Topic: Education and Child Policy

School Choice? But Everyone Would Leave!

Here’s a classic reaction to school choice from an article in today’s Hartford Courant:

“What troubles me about this voucher stuff,” said former Hartford Councilman Steven Harris, “if parents are given the option, they’re going to leap at that, but what does that do for the rest of the kids left behind?”

I have a solution for the former Councilman: Give all parents choice and there won’t be any kids left behind.

Why the States — Not Congress — Should Keep the President’s “Promise”

In his State of the Union address, the president will propose that “persistently underperforming” public schools, as defined by the No Child Left Behind act, be required offer their students ”promise scholarships” that could be used to transfer to private schools or to out-of-district public schools, or be applied to after-school tutoring.

Promoting educational choice is an excellent idea, but attempting to do it from the Oval Office is not. Even if the U.S. Constitution did not leave power over education in the hands of the states and the people (which in fact it does), a national school choice program would still be undesirable.

When states are left to create their own education policies, it is easy to see how their decisions affect students and communities. We can compare what happens in states that adopt a given policy to what happens in states that don’t. That’s how California’s disastrous side-lining of phonics instruction in the late 1980s was caught and reversed.

But when you create programs at the federal level, any unintended effects occur all across the country at the same time, eliminating the ability to make comparisons across states.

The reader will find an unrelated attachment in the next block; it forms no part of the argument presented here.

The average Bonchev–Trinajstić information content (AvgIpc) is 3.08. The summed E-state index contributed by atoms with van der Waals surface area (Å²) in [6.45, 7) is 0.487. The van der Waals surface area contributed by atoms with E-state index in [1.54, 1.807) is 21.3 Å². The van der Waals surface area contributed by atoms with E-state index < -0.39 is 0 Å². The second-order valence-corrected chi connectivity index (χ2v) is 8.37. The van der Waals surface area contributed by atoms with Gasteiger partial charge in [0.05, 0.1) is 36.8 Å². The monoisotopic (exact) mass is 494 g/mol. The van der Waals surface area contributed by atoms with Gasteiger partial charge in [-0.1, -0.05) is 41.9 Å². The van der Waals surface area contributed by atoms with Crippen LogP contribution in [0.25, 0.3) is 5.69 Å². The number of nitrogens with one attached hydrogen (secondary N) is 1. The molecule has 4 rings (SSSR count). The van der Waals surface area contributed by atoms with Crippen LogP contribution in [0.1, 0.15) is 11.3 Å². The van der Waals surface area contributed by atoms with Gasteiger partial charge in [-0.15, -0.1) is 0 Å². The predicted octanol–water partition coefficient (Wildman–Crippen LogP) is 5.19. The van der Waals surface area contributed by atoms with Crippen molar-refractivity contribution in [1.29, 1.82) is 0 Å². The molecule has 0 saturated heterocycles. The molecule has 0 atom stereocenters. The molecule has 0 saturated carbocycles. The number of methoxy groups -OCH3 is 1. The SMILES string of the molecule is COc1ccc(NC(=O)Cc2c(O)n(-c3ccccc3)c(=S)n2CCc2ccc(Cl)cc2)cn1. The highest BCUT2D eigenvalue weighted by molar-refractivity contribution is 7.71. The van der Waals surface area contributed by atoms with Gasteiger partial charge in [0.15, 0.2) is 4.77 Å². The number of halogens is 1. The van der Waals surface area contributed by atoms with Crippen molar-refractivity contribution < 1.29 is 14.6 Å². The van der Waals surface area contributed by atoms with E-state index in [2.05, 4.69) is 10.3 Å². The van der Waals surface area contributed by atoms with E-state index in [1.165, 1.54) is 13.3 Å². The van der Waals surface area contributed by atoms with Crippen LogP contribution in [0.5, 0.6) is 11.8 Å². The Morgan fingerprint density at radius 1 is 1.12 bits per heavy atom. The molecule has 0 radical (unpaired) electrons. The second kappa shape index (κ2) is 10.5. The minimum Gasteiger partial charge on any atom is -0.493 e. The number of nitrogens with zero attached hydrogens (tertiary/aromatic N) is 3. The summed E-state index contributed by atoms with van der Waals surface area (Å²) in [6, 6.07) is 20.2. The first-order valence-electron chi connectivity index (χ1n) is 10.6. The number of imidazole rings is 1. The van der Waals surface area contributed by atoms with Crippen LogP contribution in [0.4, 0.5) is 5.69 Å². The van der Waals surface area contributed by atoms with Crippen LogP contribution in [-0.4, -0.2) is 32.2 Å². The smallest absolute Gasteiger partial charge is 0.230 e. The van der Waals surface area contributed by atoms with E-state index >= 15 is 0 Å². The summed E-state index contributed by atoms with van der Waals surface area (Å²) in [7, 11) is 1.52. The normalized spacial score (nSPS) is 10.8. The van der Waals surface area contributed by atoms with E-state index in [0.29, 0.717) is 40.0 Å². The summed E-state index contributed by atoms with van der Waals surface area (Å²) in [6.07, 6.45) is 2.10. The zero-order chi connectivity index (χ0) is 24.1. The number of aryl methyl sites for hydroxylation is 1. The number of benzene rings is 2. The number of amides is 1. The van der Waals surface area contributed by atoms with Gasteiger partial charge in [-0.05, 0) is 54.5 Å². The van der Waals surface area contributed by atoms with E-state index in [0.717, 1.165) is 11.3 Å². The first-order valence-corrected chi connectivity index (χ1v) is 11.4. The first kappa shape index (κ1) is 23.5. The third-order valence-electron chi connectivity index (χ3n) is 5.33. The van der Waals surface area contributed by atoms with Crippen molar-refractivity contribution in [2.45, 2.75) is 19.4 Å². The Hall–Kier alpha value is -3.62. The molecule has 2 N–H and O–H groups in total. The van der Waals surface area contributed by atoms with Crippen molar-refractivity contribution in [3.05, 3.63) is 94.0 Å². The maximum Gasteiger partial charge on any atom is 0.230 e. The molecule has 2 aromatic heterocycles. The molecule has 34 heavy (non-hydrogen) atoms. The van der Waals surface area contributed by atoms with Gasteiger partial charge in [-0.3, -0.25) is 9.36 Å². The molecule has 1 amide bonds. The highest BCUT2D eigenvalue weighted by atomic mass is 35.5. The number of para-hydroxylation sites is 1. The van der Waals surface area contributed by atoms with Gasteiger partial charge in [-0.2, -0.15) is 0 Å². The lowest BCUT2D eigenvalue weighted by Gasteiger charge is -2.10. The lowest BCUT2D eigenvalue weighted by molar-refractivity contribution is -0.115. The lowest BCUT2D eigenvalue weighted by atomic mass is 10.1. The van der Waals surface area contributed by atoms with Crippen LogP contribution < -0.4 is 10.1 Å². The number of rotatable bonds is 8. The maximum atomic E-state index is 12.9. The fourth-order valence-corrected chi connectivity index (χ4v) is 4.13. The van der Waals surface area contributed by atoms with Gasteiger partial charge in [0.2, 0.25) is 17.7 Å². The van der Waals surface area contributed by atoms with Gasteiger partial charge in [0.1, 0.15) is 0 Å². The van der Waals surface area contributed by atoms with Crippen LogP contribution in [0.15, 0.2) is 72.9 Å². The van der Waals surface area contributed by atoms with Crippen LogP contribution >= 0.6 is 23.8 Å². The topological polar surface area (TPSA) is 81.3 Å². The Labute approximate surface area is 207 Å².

Countries that have adopted school choice programs at the national level (e.g., Chile, the Netherlands, Sweden, etc.) have either imposed extensive regulations on participating private schools right from the start, or have added them gradually over time. Some kinds of school choice policies are likely to generate less of this regulatory encroachment than others, so it would behoove the president to encourage states to develop their own policies rather than impose one from Washington.

When the president floated a similar proposal last year I responded in more detail, and that comment can be found here.

How Public Schools Cause Social Conflict

For many Americans, it is an article of faith that public schooling is the key the nation’s unity. However, in a new study, “Why We Fight: How Public Schools Cause Social Conflict,” Cato scholar Neal McCluskey demonstrates that far from uniting diverse peoples, public schooling forces them into constant conflict over schools for which they all must pay, but only the most politically powerful can control. “To end the fighting caused by state-run schooling, we should transform our system from one in which government establishes and controls schools, to one in which individual parents are empowered to select schools that share their moral values and educational goals for their children,” says McCluskey.

A Great Moment for the Nanny State or Legislative Satire?

A bill has been introduced in Texas that makes missing a parent-teacher conference a criminal offense.

Now, before everyone gets all upset, having a good excuse is an acceptable defense for parental misbehavior in being absent from the classroom.  And it’s only Class C Misdemeanor.  And the fines will be used strictly for educational purposes.  Of course, there is no provision outlining what exactly constitutes a reasonable excuse, or whether a parent needs to get a signed note from his/her respective parents/doctor/boss, etc.  But I’m sure all of these details will work themselves out in due time.

I applaud the civic-minded Wayne Smith (R- Harris County) for addressing the problems that a lack of parental involvement in education can cause, but it seems to me that this might run afoul of personal liberty and violate the integrity of the family.